When somebody talks about drones these days, most people think about a flying device with a camera attached to it. However, it has not been like that all the time so let’s learn history of drones.
According to the Aviation Week Network, the first person to use the word Drone in aviation was the U.S. Navy Cmdr. Delmer Fahrney in 1936, when he was directed to develop pilot-less target aircraft.
Since then, the word drone has been used to describe a non-piloted air vehicle that was not a missile.
However, there are others who think that a drone is more a robot or android that will destroy whatever is needed to fulfill its mission.
It is the main reason why the vast majority of people in the UAS industry do not like the term to describe a pilot-less aerial vehicle.
Instead, other terms have got developed with time, such as UAVs (Unmanned Aerial Vehicles) and UAS (Unmanned Aerial Systems), which describe better what a “drone” really is.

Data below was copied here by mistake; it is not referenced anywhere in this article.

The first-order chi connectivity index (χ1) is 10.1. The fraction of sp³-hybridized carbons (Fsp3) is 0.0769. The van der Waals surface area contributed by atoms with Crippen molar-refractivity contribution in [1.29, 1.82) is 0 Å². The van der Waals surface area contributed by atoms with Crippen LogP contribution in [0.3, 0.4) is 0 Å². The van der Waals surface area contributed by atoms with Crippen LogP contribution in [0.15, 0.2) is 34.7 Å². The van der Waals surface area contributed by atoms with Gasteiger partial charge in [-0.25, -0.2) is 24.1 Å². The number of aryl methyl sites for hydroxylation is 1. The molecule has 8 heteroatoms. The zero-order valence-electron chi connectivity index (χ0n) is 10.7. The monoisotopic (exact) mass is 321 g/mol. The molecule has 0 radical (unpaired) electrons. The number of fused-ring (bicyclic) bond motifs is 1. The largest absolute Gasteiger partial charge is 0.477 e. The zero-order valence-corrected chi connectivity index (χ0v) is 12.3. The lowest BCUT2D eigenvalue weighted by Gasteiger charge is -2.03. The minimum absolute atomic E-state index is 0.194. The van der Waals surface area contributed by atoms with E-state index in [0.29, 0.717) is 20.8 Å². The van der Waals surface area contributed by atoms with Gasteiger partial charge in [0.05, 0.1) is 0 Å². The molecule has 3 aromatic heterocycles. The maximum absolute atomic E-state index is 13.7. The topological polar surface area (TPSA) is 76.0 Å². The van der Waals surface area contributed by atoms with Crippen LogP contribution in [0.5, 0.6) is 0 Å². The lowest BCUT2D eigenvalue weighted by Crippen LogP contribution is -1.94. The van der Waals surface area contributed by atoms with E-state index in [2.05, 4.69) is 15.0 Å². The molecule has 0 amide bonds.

The debate of how you should call these devices continues today, but what keeps being undebatable is that UAS will continue to grow and shape the world we live.
It is why today we want to explore the history of drones to know more about where these great aircraft started.
How was it when drones got started?
The use of the first UAVs was in the battlefield, on August 22, 1849. The Austrian army attacked Venice, in Italy, with non-piloted balloons loaded which carried explosives, these were called the “Austrian balloons.”
Even when the idea today may seem ridiculously failable, this was a bold attempt for that time. However, if you thought about the chances of wind making vulnerable these vehicles, you are right.
On July 12 of the same year, some balloons were sent back over the Austrian by a current of air that was blowing in the opposite direction, and things suddenly changed for the Austrians.
However, it known that some balloons made it to enemy lines.